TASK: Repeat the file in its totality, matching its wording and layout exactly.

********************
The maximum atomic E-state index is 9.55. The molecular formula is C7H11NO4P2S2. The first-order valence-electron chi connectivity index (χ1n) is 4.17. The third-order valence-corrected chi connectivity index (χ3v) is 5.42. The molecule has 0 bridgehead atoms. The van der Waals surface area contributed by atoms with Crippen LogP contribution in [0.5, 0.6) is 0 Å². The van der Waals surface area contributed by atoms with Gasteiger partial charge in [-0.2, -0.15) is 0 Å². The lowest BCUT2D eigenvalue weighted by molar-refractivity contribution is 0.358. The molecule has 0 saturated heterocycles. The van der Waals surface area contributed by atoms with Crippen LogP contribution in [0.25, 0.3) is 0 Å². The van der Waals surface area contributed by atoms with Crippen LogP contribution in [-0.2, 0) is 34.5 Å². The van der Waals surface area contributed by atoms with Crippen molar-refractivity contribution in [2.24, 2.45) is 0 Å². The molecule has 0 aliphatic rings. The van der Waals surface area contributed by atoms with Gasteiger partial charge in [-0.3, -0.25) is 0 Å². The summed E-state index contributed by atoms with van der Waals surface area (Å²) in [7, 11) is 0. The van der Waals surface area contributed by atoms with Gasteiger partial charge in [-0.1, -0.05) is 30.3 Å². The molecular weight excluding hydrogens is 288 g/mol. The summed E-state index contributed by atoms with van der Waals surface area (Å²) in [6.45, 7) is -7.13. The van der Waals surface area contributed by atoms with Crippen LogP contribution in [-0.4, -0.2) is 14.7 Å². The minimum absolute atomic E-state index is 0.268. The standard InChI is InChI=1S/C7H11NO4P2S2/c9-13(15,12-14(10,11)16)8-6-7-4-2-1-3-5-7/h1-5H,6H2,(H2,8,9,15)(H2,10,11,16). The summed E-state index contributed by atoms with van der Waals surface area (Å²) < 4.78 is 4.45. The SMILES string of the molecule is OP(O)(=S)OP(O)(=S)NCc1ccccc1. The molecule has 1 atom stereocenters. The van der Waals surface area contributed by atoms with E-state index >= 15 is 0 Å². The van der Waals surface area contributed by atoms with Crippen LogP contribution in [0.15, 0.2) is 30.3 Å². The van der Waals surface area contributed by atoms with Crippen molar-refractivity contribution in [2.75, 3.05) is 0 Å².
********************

The maximum atomic E-state index is 9.55. The molecular formula is C7H11NO4P2S2. The first-order valence-electron chi connectivity index (χ1n) is 4.17. The third-order valence-corrected chi connectivity index (χ3v) is 5.42. The molecule has 0 bridgehead atoms. The van der Waals surface area contributed by atoms with Crippen LogP contribution in [0.5, 0.6) is 0 Å². The van der Waals surface area contributed by atoms with Gasteiger partial charge in [-0.2, -0.15) is 0 Å². The lowest BCUT2D eigenvalue weighted by molar-refractivity contribution is 0.358. The molecule has 0 saturated heterocycles. The van der Waals surface area contributed by atoms with Crippen LogP contribution in [0.25, 0.3) is 0 Å². The van der Waals surface area contributed by atoms with Crippen LogP contribution in [-0.2, 0) is 34.5 Å². The van der Waals surface area contributed by atoms with Crippen molar-refractivity contribution in [2.24, 2.45) is 0 Å². The molecule has 0 aliphatic rings. The van der Waals surface area contributed by atoms with Gasteiger partial charge in [-0.3, -0.25) is 0 Å². The summed E-state index contributed by atoms with van der Waals surface area (Å²) in [7, 11) is 0. The van der Waals surface area contributed by atoms with Gasteiger partial charge in [-0.1, -0.05) is 30.3 Å². The molecular weight excluding hydrogens is 288 g/mol. The summed E-state index contributed by atoms with van der Waals surface area (Å²) in [6.45, 7) is -7.13. The van der Waals surface area contributed by atoms with Crippen LogP contribution in [-0.4, -0.2) is 14.7 Å². The minimum absolute atomic E-state index is 0.268. The standard InChI is InChI=1S/C7H11NO4P2S2/c9-13(15,12-14(10,11)16)8-6-7-4-2-1-3-5-7/h1-5H,6H2,(H2,8,9,15)(H2,10,11,16). The summed E-state index contributed by atoms with van der Waals surface area (Å²) < 4.78 is 4.45. The SMILES string of the molecule is OP(O)(=S)OP(O)(=S)NCc1ccccc1. The molecule has 1 atom stereocenters. The van der Waals surface area contributed by atoms with E-state index >= 15 is 0 Å². The van der Waals surface area contributed by atoms with Crippen LogP contribution in [0.15, 0.2) is 30.3 Å². The van der Waals surface area contributed by atoms with Crippen molar-refractivity contribution in [2.75, 3.05) is 0 Å².